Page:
Soil Erosion and Sediment Transport from Gullies

by Robert F. Piest, (M.ASCE), Hydr. Engr.; Watershed Research Unit, North Central Region, Agricultural Research Service, USDA, Columbia, Mo.,
George M. Wyatt, Hydrologic Tech.; Watershed Research Unit, North Central Region, Agricultural Research Service, USDA, Columbia, Mo.,
Joe M. Bradford, Soil Scientist; Watershed Research Unit, North Central Region, Agricultural Research Service, USDA, Columbia, Mo.,


Serial Information: Journal of the Hydraulics Division, 1975, Vol. 101, Issue 1, Pg. 65-80


Document Type: Journal Paper

Abstract: Field observations of four gullied watersheds, 74 acres to 150 acres (30 ha-61 ha) in size, showed that gully erosion was one-fifth of the total sediment yield during a 9-yr period. Erosion rates were dependent upon mass wasting of loessial gully banks and headcuts. For the nonconservation watersheds, tractive forces exerted by runoff on the channel boundary did not detach appreciable amounts of undisturbed soil but were more than adequate to entrain the soil debris yielded by mass-wasting processes. Gully erosion was minimal on conservation watersheds; the runoff was generally below the levels required for gully debris removal, and the degree of slope was reduced to a stable value. Soil mechanics principles, applied to strength/stability aspects of gully banks in western Iowa, indicate that the height of the water table, soil cohesive strength, and rate of water infiltration are controlling factors. Initial field and laboratory model experiments have provided insight into variables that affect the mass-wasting process.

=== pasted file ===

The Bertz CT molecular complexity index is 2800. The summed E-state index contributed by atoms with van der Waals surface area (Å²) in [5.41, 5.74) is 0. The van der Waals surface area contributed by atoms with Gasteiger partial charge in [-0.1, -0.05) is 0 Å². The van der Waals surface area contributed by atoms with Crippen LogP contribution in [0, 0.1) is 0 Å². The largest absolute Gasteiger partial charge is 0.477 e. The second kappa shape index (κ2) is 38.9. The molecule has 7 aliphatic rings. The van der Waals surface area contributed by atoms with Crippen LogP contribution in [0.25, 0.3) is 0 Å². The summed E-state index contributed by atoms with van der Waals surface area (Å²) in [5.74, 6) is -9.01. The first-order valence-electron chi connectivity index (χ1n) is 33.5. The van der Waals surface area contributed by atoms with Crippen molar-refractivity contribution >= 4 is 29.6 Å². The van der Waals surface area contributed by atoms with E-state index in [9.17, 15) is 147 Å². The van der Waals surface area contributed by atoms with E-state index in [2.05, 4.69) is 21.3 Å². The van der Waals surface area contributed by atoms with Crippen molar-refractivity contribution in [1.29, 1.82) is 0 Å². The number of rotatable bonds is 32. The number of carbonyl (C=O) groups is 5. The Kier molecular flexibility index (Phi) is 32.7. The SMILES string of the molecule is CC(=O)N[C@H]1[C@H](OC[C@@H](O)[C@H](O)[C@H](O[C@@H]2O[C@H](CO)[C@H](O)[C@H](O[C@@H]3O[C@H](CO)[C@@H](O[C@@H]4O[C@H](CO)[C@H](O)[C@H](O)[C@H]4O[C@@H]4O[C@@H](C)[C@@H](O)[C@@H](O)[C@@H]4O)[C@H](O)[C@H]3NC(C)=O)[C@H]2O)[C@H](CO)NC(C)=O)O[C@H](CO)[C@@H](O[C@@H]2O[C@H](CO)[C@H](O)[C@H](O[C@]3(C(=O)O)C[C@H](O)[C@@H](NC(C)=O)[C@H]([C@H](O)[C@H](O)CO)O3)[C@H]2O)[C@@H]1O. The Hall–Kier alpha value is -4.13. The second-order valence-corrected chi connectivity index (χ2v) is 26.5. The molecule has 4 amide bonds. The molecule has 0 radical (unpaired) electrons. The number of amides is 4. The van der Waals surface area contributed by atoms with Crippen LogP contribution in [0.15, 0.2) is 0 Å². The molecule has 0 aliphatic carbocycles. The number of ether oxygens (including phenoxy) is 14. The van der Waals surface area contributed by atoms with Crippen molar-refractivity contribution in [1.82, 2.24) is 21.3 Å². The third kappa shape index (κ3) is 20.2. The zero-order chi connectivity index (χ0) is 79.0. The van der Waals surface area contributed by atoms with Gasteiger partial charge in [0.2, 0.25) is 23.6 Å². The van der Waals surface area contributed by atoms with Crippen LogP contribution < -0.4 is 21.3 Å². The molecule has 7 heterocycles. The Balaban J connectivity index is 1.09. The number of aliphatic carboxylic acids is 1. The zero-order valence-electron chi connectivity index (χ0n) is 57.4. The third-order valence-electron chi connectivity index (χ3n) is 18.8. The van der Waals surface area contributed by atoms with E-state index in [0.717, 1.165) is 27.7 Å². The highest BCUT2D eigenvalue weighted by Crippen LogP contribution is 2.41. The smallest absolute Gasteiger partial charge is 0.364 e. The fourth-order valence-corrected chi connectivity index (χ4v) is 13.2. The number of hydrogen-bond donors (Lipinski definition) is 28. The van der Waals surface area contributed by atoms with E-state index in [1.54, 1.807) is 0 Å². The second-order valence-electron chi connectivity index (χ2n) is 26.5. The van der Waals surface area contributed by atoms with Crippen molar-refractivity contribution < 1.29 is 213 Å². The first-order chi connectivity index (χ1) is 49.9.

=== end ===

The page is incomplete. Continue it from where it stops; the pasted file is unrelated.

Subject Headings: Sediment transport | Erosion | Watersheds | Sediment | Soil strength | Soil water | Debris | Runoff | Water table | Iowa

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